Our last Wassily Kandinsky project (for now) was to study lines (thick, thin, wavy, straight, zigzag, stippled, dotted, dark, light and so on) and paint some while listening to music. We then chose colors to add to our lines. The goal was to use bright colors. We chose to listen to The Carnival of the Animals by Camille Saint Saens, as we had recently been inspired to by About a Girl and had spent the entire evening before learning about the instruments and animals in the piece, as well as coloring the animals that About a Girl so generously shared with me.
First, I reminded her where Kandisky was born and we looked it up on the map.
Then, I showed Bear this painting and this painting by Kandinsky. I asked her what shapes and types of lines she could see in the paintings and asked her about colors too. I asked her which painting looked brighter, which had more colors, what colors she could see. I didn’t bother printing them out.
I showed her a poster depicting different kinds of lines I had made when I taught third and fourth grade art.
This gave her a lot of inspiration when I challenged her to show as much variety of types and thicknesses in her painting. (One thing I was taught was to challenge the students with criteria to meet – this is what helps them grow as artists.)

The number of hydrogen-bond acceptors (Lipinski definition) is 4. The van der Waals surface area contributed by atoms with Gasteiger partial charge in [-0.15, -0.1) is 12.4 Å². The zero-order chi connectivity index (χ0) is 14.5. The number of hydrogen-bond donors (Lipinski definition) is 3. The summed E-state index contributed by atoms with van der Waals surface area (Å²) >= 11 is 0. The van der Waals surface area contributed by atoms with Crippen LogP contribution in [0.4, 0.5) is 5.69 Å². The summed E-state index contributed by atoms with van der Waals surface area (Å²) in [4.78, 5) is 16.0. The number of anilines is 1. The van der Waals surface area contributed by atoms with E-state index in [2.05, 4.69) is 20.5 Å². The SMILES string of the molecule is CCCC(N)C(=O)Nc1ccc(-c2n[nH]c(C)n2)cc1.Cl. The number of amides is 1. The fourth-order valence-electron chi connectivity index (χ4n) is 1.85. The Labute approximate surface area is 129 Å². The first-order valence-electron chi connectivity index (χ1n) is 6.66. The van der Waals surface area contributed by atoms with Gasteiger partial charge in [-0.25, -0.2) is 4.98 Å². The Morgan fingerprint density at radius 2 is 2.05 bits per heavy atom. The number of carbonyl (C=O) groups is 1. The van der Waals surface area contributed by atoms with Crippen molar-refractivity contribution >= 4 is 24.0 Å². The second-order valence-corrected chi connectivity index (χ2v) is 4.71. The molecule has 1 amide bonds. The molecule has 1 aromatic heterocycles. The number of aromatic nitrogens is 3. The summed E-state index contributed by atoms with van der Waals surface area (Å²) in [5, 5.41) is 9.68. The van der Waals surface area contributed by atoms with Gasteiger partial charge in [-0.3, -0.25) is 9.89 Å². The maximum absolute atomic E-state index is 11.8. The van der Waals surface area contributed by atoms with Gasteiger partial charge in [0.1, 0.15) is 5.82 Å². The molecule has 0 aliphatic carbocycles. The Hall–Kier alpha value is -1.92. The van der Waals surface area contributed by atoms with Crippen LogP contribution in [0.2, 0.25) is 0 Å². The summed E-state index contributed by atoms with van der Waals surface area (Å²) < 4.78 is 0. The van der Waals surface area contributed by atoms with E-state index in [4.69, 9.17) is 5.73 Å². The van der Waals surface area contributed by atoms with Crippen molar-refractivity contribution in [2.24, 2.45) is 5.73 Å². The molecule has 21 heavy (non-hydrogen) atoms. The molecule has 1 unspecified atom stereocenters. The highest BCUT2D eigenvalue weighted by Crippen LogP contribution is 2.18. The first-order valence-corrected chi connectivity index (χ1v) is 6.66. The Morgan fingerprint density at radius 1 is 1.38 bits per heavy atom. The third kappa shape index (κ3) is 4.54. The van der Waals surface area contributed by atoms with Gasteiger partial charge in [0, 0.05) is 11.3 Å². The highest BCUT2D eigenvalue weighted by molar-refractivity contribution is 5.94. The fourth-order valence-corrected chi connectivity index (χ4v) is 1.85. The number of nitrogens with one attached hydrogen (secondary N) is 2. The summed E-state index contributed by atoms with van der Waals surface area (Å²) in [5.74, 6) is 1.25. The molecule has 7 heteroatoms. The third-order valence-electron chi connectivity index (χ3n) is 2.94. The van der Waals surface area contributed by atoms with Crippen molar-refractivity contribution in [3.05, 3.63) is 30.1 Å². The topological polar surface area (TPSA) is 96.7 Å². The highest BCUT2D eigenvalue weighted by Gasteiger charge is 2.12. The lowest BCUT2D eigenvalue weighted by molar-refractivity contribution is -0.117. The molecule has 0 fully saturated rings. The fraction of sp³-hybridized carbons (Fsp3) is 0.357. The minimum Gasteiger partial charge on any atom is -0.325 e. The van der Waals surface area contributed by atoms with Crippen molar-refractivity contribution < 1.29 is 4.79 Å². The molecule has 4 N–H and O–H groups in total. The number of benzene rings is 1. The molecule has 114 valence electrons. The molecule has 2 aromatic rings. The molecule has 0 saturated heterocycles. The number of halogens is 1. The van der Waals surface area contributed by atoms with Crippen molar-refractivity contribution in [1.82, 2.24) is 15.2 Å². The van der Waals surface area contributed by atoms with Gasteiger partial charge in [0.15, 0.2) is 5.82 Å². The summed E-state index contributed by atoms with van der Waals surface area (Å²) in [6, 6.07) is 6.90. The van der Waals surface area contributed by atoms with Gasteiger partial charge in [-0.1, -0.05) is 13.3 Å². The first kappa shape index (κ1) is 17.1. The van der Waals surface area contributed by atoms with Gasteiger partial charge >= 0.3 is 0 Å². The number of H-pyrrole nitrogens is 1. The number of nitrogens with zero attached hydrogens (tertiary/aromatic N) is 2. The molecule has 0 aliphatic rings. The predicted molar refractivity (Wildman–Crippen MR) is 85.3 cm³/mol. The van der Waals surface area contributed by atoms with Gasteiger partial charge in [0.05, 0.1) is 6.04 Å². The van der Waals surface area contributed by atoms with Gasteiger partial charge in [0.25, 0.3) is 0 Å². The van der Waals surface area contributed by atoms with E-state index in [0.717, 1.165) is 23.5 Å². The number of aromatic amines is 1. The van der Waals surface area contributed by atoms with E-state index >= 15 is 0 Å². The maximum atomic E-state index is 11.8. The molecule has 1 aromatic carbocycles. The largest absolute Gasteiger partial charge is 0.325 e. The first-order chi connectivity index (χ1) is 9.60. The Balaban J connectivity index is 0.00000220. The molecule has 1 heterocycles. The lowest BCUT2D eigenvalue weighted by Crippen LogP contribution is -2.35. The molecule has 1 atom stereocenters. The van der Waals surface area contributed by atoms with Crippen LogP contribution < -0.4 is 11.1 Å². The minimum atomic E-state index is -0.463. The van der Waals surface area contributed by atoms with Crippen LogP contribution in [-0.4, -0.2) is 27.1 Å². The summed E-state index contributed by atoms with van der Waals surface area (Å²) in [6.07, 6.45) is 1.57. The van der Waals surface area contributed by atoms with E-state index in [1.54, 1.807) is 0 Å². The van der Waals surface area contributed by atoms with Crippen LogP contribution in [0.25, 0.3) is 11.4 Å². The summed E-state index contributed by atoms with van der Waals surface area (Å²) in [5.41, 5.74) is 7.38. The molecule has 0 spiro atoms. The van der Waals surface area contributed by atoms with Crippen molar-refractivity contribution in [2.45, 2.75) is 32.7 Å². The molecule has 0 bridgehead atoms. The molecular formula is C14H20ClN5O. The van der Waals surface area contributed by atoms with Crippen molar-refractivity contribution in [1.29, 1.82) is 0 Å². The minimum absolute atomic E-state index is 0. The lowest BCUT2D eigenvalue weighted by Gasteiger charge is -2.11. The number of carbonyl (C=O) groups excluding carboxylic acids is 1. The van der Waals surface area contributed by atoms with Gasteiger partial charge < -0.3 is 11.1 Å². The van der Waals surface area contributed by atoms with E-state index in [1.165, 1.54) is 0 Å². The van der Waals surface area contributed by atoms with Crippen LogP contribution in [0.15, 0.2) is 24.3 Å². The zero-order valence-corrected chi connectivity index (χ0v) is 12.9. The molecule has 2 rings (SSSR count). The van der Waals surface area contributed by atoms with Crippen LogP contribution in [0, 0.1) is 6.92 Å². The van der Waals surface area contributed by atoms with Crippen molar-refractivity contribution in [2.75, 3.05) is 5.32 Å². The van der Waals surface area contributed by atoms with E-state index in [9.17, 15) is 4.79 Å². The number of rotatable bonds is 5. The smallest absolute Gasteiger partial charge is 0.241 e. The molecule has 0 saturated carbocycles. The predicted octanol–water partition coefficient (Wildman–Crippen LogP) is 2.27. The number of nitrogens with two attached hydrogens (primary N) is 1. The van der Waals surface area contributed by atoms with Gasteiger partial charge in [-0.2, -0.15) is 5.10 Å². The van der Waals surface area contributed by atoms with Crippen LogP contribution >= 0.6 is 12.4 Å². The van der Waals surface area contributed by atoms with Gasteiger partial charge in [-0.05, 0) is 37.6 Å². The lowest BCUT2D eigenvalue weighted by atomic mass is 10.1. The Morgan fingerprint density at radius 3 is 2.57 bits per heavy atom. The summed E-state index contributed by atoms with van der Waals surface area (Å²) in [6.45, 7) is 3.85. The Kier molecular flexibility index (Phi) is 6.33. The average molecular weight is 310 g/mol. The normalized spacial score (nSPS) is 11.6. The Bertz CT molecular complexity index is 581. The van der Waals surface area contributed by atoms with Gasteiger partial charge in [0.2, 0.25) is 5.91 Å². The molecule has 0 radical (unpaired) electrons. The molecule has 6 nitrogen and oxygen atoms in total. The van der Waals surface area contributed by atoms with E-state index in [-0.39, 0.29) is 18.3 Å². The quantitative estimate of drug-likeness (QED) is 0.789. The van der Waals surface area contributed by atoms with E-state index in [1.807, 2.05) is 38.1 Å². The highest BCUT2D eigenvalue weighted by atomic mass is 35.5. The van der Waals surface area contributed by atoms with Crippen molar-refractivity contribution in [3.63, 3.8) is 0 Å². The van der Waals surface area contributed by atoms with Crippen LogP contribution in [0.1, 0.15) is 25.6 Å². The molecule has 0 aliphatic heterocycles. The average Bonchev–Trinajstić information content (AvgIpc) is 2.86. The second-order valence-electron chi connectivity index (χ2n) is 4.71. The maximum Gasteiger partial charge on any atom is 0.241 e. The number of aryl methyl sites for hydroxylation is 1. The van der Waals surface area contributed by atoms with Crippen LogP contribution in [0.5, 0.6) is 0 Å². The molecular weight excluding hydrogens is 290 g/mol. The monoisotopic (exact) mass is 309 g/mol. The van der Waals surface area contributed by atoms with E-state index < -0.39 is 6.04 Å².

That above was her practice run. I then gave her a 12×18 piece of watercolor paper to paint on and we turned on the music.
She always looks serious when she is concentrating. The broad stripes are the lion (as narrated by Bear as she painted) and the squiggle is the hen.
We let our paintings dry (I was participating on my own paper) and then added color.
The finished work.
I actually did a 6 week version of this with a sixth grade class during my student teaching days. In that unit we looked at lines in poetry and lines in art and played around with composition and how changing just one line can change a poem and a painting, and also how colors can change the mood of something. The culminating project was painting to music in much the same way Bear did but over two days.
If you’ve done any art with your child this week based on an artist or illustration style, or taught some of the elements and principles of art, or if you’ve studied a musician or other type of artist, please join the Linky. Please remember to link back or grab the button on the side bar.